In recent years there has been considerable interest in the effect of disorder on the nature and universality of wetting transitions. One of the most frequently studied systems is that in which geometrical disorder is present in the form of substrate roughness. In 2D there is compelling evidence that the critical wetting transition found for a flat substrate may become first order when surface roughness is included. In particular, if the roughness exponent of the wall exceeds the anisotropy index of interface fluctuations in the bulk, then first-order wetting is found. Here we extend the investigation of roughness-induced effects to the situation in which we have unbinding of two fluctuating interfaces characterized by different roughness exponents ?1 and ?2 (e.g., a fluid membrane depinning from a liquid-vapor interface) in the absence of quenched disorder. In this case symmetry prevents a change in order of the unbinding transition as the rough-nesses are varied; however, the critical behavior is again found to be controlled by the larger of ?1 and ?2. In addition, our results depend quantitatively on a nonuniversal parameter related to the relative curvature of the two interfaces whenever ?1 ? ?2.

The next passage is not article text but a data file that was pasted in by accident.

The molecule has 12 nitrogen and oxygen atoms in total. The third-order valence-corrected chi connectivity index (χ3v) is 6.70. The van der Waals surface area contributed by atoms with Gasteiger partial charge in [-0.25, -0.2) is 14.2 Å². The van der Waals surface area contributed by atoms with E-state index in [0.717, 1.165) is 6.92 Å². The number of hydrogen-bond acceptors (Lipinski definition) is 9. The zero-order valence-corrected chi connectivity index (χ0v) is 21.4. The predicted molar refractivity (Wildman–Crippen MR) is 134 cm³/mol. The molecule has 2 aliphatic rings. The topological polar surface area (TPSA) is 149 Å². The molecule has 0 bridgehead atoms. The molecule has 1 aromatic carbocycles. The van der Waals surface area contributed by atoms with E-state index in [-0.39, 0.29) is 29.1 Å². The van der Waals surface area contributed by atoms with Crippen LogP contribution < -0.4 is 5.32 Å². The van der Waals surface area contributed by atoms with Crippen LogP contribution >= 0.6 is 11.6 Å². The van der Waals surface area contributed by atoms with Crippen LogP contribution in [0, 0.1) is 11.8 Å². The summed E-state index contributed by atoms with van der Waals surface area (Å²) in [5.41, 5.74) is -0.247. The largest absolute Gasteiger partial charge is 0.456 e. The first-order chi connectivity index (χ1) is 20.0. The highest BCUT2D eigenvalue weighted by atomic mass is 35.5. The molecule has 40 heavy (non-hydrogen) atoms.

- Fluctuating interfaces
- Unbinding transitions